For the purpose of this study, we updated and refined previously published country quantifications of STDSIM for Ethiopia, Kenya, Malawi, Mozambique, Nigeria, South Africa, Tanzania, Uganda, Zambia, and Zimbabwe [7]. A more detailed description of the model, our approach, and the resulting fit of model projections to data are described in the Supplementary material (https://links.lww.com/QAD/A948).

Scenarios

We modeled six scenarios reflecting pessimistic (scenarios 1 and 2), realistic (scenarios 3), and optimistic (scenarios 4, 5 and 6) future health system developments. Supply-side constraints are progressively removed in scenarios 1 to 4 keeping demand-side constraints intact; whereas demand-side and supply-side constraints are removed in scenarios 5 and 6. For each scenario, we modeled two ART eligibility thresholds (ART at CD4+ cell counts of 500 cells/μl or less and ART at any CD4+ cell count). The scenarios are as follows:

  1. Current financing obligations – continue treating patients who are currently on treatment; no other people are initiated on treatment as of 1 January 2016 (pessimistic scenario).
  2. Health system constraints – the number of people on ART as of 1 January 2016 is maintained; people can only initiate treatment when slots free-up because of mortality or loss-to-follow-up (pessimistic scenario – supply-side and demand-side constraints).
  3. Continued scale-up – current rate of treatment scale-up continues into the future until all supply-side constraints are removed (realistic scenario – demand-side constraints).
  4. Rapid scale-up – All supply-side constraints are removed per 1 January 2016 (optimistic scenario – demand-side constraints).
  5. 90-90-90; target set by The Joint United Nations Programme on HIV/AIDS (UNAIDS) [26] – all supply-side constraints are removed per 1 January 2016 annual population-based screening for HIV at 90% coverage removes demand-side constraints. All HIV-infected people participating in screening are linked to care and initiated on ART when eligible (optimistic scenario – no constraints).
  6. Expanded 90-90-90 (90-90-90+) – scale-up of the following prevention services next to the 90-90-90 scenario (optimistic scenario – no constraints): male circumcision (80% coverage), condom distribution (non-use reduced by 60%), behavior change (overall partner change rates reduced by 10%), and prevention of mother-to-child transmission (95% coverage). Details are in Supplementary material Section 2.5, http://links.lww.com/QAD/A948.

Costs

We derived unit costs for treatment-related services by combining data from the multicountry analysis of treatment costs for HIV/AIDS study [27] and Menzies et al.[28]. We set the cost of first-line antiretrovirals cost at US$132 per person per year (2012 USD) [27], and second-line antiretrovirals at US$366 (2013 USD) [29]. All ART treatment costs were further increased by 20% to account for above facility programmatic costs [30]. We determined costs from the healthcare provider perspective, and did not include medical costs incurred offsite (i.e. inpatient days), patient time, and patient travel costs. Cost-effectiveness of strategies and scenarios was calculated as the cost in US$ per life-year saved, and we applied traditional willingness to pay threshold values in terms of Gross Domestic Product (GDP) per capita income.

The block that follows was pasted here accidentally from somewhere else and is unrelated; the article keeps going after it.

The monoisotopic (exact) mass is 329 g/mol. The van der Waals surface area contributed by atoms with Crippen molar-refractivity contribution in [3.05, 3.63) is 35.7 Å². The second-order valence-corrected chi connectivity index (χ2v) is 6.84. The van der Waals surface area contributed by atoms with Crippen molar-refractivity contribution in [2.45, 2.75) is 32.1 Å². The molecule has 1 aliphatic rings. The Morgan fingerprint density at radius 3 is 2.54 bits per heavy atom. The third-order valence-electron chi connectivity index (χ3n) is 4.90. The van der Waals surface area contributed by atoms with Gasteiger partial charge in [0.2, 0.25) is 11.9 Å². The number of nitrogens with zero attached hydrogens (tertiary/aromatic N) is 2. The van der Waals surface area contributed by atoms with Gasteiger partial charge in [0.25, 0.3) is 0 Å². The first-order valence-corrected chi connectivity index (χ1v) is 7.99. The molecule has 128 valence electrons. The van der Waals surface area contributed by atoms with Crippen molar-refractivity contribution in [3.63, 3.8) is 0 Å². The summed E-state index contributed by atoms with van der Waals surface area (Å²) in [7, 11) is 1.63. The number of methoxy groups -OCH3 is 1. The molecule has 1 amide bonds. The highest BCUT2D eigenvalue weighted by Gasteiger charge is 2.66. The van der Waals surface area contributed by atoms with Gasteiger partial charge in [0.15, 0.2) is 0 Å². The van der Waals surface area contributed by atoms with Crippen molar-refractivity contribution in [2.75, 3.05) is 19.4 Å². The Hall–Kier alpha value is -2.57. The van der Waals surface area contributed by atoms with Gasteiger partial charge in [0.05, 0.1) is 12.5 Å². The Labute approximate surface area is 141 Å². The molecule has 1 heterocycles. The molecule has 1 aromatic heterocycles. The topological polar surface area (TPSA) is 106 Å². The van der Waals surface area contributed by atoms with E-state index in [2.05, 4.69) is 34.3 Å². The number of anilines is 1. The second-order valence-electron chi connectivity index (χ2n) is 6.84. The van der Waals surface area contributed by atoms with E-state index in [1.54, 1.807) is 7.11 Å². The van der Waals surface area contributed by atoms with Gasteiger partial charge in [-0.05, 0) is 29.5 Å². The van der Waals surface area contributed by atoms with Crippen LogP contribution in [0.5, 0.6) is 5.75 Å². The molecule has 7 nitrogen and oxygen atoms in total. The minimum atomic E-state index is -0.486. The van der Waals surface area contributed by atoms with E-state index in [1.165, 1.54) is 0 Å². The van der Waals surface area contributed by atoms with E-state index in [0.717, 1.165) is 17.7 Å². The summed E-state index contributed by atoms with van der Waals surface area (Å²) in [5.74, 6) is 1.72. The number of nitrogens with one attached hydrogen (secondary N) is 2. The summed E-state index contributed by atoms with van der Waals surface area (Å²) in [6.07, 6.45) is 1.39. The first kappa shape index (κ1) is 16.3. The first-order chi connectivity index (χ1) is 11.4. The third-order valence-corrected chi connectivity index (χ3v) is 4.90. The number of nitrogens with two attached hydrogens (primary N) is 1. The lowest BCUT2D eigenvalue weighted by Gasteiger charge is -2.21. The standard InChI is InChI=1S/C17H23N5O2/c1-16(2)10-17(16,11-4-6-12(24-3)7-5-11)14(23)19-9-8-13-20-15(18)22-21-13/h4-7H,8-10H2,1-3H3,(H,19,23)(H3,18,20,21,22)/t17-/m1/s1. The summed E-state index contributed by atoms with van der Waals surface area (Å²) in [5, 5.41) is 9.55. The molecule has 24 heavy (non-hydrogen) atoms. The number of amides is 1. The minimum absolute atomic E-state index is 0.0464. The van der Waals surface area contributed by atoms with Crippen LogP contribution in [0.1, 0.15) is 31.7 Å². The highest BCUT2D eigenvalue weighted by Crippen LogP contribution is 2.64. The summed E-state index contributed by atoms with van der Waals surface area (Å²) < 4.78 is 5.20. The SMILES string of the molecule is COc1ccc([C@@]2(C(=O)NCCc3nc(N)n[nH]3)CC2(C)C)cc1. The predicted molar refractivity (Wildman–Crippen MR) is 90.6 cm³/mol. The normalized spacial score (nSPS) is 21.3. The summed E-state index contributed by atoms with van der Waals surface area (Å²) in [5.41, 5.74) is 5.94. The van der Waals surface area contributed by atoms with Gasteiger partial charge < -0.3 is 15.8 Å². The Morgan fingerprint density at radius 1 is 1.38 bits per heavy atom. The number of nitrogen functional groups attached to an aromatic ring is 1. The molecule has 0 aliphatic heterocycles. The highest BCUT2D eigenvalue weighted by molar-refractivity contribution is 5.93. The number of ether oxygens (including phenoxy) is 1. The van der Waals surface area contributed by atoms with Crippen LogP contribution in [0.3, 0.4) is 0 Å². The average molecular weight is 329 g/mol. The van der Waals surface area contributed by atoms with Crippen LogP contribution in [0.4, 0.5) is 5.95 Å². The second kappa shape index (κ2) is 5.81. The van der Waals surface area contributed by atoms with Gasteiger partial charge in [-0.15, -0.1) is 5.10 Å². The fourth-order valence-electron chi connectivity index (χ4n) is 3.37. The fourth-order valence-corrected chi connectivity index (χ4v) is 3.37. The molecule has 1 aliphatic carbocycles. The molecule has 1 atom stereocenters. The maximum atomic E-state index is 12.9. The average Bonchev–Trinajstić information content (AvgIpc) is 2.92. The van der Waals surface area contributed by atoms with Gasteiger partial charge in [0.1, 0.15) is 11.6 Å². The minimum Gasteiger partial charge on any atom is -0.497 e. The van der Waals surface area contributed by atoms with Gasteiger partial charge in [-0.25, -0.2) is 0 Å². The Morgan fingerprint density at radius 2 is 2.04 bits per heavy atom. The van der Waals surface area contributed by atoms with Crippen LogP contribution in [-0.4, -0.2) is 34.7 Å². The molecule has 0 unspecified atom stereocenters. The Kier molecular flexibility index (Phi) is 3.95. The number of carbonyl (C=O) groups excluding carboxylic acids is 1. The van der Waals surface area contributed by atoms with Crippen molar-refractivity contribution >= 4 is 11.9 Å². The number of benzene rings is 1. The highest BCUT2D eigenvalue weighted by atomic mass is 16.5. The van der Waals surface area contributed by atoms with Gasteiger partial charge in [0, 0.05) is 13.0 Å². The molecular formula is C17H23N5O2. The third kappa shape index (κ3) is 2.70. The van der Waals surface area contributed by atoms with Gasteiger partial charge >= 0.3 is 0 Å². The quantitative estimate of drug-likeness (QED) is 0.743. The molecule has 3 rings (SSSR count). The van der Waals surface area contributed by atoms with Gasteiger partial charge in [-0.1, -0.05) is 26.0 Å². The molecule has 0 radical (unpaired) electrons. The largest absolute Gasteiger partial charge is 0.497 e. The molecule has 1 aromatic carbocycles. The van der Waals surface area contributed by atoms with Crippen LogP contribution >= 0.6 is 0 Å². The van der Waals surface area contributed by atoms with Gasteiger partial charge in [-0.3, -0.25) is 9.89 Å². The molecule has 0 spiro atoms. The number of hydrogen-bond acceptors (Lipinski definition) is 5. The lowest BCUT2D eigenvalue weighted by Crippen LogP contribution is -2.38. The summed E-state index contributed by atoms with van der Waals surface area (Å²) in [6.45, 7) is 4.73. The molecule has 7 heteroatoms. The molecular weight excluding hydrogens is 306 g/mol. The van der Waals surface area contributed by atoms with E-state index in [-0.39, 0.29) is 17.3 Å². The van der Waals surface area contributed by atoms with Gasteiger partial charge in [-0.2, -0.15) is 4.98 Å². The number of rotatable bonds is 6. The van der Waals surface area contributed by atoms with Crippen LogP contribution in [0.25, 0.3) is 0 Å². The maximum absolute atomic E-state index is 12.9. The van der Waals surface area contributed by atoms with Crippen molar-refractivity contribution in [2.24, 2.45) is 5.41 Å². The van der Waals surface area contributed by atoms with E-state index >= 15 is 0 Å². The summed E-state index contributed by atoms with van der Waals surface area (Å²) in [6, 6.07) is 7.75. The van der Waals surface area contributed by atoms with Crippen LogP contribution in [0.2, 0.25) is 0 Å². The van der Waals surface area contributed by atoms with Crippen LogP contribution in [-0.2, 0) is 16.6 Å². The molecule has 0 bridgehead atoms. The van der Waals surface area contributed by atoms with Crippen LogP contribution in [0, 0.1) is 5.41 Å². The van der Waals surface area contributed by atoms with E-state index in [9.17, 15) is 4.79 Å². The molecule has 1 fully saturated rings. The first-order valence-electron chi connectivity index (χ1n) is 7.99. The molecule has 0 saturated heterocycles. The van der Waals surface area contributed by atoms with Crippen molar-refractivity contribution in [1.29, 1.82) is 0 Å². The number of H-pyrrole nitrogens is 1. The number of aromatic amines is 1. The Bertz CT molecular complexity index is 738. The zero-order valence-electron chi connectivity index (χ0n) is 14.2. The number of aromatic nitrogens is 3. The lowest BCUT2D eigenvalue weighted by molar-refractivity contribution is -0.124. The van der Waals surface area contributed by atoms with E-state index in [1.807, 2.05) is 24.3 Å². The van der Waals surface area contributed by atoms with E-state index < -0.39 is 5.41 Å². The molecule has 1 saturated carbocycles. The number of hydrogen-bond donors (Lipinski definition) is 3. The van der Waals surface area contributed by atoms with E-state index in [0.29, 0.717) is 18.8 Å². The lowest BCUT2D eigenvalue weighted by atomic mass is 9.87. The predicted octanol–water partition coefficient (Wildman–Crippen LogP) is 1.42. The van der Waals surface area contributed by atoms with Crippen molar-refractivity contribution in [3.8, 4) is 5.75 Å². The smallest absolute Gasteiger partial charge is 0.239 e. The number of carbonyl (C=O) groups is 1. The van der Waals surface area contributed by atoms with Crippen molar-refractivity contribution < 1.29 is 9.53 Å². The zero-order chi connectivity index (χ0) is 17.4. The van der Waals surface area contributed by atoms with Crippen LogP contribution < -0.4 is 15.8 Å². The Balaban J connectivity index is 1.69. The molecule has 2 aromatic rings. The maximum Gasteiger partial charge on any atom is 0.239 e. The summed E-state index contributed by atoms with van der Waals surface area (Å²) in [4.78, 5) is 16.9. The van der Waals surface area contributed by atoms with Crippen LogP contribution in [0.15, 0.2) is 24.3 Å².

Rapidly scaling up ART treatment access by relaxing supply-side constraints will require upfront investments in health system improvements. Therefore, we calculated a once-off cost reflecting health system improvements when needed, with data derived from National AIDS Spending Assessment country reports [31]. More details on all cost assumptions are given in the Supplementary material Section 3 and Table S5, https://links.lww.com/QAD/A948.

Results

Figure 1 shows the predicted number of people living with HIV, new HIV infections, people on ART, and life-years saved in the 10 countries for the six scenarios under guidelines of ART eligibility at CD4+ cell counts of 500 cells/μl or less (left panels) and under ART eligibility at any CD4+ cell count (right panels). The optimistic 90-90-90+ scenario provides the largest impact on incidence: from 320 000 per year to only 27 000 (under ART at CD4+ cell counts of 500 cells/μl or less) and 22 000 new infections (under ART at any CD4+ cell count). Because demand-side constraints limit the number of people initiating treatment with high CD4+ cell counts, the number of people on treatment when offering ART at any CD4+ cell count is only slightly higher compared with ART eligibility at CD4+ cell counts of 500 cells/μl or less in scenarios 1–4.

F1-11
Fig. 1:
Predicted trends in number of people living with HIV, new HIV infections, people on antiretroviral treatment, and life-years saved (compared with the liability scenario) over the period 2015–2050 for the 10 countries with the largest HIV epidemics in sub-Saharan Africa.The HIV burden in 2015 was divided over the 10 countries as follows: 31% in South Africa, 16% in Nigeria, 8% in Uganda, 8% in Mozambique, 7% in Tanzania, 7% in Kenya, 7% in Zimbabwe, 5% in Zambia, and 3% in Ethiopia.

Annual investment needs peak at about US$11 billion for the expanded 90-90-90 scenario under ART eligibility at any CD4+ cell count and are between US$6 and US$8 billion for continued (scenario 3) and rapid scale-up (scenario 4) of health systems access (Fig. 2).